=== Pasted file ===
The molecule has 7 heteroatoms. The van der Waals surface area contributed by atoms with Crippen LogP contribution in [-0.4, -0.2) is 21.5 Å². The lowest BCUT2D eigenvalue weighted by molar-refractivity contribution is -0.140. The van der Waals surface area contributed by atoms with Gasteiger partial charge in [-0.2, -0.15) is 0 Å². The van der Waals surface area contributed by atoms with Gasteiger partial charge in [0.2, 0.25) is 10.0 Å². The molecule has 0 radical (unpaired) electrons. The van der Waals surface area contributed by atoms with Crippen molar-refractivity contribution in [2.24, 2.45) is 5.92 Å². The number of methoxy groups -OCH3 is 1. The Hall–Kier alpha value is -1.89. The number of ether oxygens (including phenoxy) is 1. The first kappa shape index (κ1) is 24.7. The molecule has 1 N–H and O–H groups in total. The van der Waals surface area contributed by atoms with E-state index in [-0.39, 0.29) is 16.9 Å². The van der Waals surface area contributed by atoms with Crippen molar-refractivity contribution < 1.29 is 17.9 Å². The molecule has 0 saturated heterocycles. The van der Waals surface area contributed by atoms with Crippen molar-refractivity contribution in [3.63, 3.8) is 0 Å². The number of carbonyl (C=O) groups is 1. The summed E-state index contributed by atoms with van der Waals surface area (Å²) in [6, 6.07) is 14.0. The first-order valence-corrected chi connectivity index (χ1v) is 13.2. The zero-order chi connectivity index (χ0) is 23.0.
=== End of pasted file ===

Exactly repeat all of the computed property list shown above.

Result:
The molecule has 7 heteroatoms. The van der Waals surface area contributed by atoms with Crippen LogP contribution in [-0.4, -0.2) is 21.5 Å². The lowest BCUT2D eigenvalue weighted by molar-refractivity contribution is -0.140. The van der Waals surface area contributed by atoms with Gasteiger partial charge in [-0.2, -0.15) is 0 Å². The van der Waals surface area contributed by atoms with Gasteiger partial charge in [0.2, 0.25) is 10.0 Å². The molecule has 0 radical (unpaired) electrons. The van der Waals surface area contributed by atoms with Crippen molar-refractivity contribution in [2.24, 2.45) is 5.92 Å². The number of methoxy groups -OCH3 is 1. The Hall–Kier alpha value is -1.89. The number of ether oxygens (including phenoxy) is 1. The first kappa shape index (κ1) is 24.7. The molecule has 1 N–H and O–H groups in total. The van der Waals surface area contributed by atoms with E-state index in [-0.39, 0.29) is 16.9 Å². The van der Waals surface area contributed by atoms with Crippen molar-refractivity contribution < 1.29 is 17.9 Å². The molecule has 0 saturated heterocycles. The van der Waals surface area contributed by atoms with Crippen molar-refractivity contribution in [3.63, 3.8) is 0 Å². The number of carbonyl (C=O) groups is 1. The summed E-state index contributed by atoms with van der Waals surface area (Å²) in [6, 6.07) is 14.0. The first-order valence-corrected chi connectivity index (χ1v) is 13.2. The zero-order chi connectivity index (χ0) is 23.0.